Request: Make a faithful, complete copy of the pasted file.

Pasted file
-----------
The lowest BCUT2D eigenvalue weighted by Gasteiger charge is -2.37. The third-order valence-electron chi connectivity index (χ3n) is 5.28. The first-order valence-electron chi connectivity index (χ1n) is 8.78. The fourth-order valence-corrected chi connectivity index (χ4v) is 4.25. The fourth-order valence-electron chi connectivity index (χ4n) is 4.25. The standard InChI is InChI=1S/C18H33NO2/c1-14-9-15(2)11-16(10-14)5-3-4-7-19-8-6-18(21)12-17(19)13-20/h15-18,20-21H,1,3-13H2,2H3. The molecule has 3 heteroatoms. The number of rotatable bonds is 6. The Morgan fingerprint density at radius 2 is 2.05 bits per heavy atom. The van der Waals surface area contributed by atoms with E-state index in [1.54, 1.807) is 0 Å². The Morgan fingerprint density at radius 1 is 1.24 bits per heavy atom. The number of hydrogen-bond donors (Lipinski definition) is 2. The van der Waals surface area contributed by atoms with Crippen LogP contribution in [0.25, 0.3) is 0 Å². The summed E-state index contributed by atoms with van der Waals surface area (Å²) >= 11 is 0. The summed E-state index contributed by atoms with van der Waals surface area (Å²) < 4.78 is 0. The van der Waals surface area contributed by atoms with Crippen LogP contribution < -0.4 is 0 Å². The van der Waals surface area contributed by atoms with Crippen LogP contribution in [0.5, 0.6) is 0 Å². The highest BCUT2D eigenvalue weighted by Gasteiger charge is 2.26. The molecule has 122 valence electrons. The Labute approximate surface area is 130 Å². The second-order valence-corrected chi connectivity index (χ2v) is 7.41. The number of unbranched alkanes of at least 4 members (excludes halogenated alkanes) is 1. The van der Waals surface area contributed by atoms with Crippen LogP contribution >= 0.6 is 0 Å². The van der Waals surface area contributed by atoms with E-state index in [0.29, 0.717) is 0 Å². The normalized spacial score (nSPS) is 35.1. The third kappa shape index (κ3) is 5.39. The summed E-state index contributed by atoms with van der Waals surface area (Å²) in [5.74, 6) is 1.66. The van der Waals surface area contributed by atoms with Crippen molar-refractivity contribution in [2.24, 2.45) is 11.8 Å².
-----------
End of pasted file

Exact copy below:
The lowest BCUT2D eigenvalue weighted by Gasteiger charge is -2.37. The third-order valence-electron chi connectivity index (χ3n) is 5.28. The first-order valence-electron chi connectivity index (χ1n) is 8.78. The fourth-order valence-corrected chi connectivity index (χ4v) is 4.25. The fourth-order valence-electron chi connectivity index (χ4n) is 4.25. The standard InChI is InChI=1S/C18H33NO2/c1-14-9-15(2)11-16(10-14)5-3-4-7-19-8-6-18(21)12-17(19)13-20/h15-18,20-21H,1,3-13H2,2H3. The molecule has 3 heteroatoms. The number of rotatable bonds is 6. The Morgan fingerprint density at radius 2 is 2.05 bits per heavy atom. The van der Waals surface area contributed by atoms with E-state index in [1.54, 1.807) is 0 Å². The Morgan fingerprint density at radius 1 is 1.24 bits per heavy atom. The number of hydrogen-bond donors (Lipinski definition) is 2. The van der Waals surface area contributed by atoms with Crippen LogP contribution in [0.25, 0.3) is 0 Å². The summed E-state index contributed by atoms with van der Waals surface area (Å²) >= 11 is 0. The summed E-state index contributed by atoms with van der Waals surface area (Å²) < 4.78 is 0. The van der Waals surface area contributed by atoms with Crippen LogP contribution < -0.4 is 0 Å². The van der Waals surface area contributed by atoms with Crippen LogP contribution in [0.5, 0.6) is 0 Å². The highest BCUT2D eigenvalue weighted by Gasteiger charge is 2.26. The molecule has 122 valence electrons. The Labute approximate surface area is 130 Å². The second-order valence-corrected chi connectivity index (χ2v) is 7.41. The number of unbranched alkanes of at least 4 members (excludes halogenated alkanes) is 1. The van der Waals surface area contributed by atoms with Crippen LogP contribution >= 0.6 is 0 Å². The van der Waals surface area contributed by atoms with E-state index in [0.29, 0.717) is 0 Å². The normalized spacial score (nSPS) is 35.1. The third kappa shape index (κ3) is 5.39. The summed E-state index contributed by atoms with van der Waals surface area (Å²) in [5.74, 6) is 1.66. The van der Waals surface area contributed by atoms with Crippen molar-refractivity contribution in [2.24, 2.45) is 11.8 Å².